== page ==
Thus the reason some NWP boaters eventually switch to the East Coast...not because it is better...because it is way easier and safer to go from high latitudes to warmer ones without long ocean runs.

I would love to have a second boat in Puget Sound to go north in the Summer...and be back East to go south in the Wiinter.....not that going to Baja would not be great...just I would only snowbird on the West coast with a much larger boat.
Wifey B: Yes, we definitely found the West Coast very different. The East Coast is like wall to wall towns up and down plus ICW if you don't want outside. West, you have distances between places and no ICW. We also got a feeling of the greater frequency of rough seas on the upper part especially.

Now all that we realized. Also, realized in the PNW and even in the Delta there are large areas to enjoy without ever going out. However, the part we didn't realize is how many don't go outside. I guess there are some in the Chesapeake who never venture outside that world but I don't think as common. A lot become snowbirds. Sea gulls and snowbirds. We had seagulls on the lake, inland. The story goes they were flying over one winter long long ago and it got bad so they stopped. Apparently they figured out not so bad and a lot less flying to get there. So they just came back each year.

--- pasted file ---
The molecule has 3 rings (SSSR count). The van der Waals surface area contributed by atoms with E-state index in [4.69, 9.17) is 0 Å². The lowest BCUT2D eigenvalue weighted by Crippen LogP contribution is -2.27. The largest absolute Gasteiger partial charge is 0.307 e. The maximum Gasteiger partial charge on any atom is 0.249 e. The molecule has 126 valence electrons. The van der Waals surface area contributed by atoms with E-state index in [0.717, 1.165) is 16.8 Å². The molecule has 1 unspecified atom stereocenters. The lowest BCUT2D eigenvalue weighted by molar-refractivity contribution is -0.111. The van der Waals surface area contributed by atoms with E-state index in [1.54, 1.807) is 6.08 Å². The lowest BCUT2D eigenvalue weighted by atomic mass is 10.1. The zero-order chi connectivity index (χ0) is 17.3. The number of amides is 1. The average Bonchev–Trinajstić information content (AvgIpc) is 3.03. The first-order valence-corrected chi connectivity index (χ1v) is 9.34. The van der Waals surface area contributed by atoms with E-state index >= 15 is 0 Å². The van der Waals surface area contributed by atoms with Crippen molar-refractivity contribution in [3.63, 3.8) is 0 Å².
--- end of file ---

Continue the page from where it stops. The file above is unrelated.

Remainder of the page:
So, here's what I really didn't have perspective on. Those who don't go outside. We were in the middle of it and realized not so much traffic but with boats all around we didn't know where they went when we weren't there. Plus a lot of our time was in Gray's Harbor too and there you have bazillions of charter fishing boats going outside daily. Plus the other boats there must go outside cause there's no where to boat if you don't.

I knew the distances made it a challenge to run between Neah Bay and Gray's Harbor. About the only stop on that path is La Push. I didn't realize so many are dissuaded by the sea conditions. Guess I just think of PNW boats being the type designed to handle rough seas up to a point. Guess I just thought more were like VicTrawler who might not do it every year but every few years. The people we met in Gray's Harbor area also do go south to Portland regularly. Guess when we docked at Makah and Port Angeles we got more who did too. Just didn't think that a lot in Seattle wouldn't.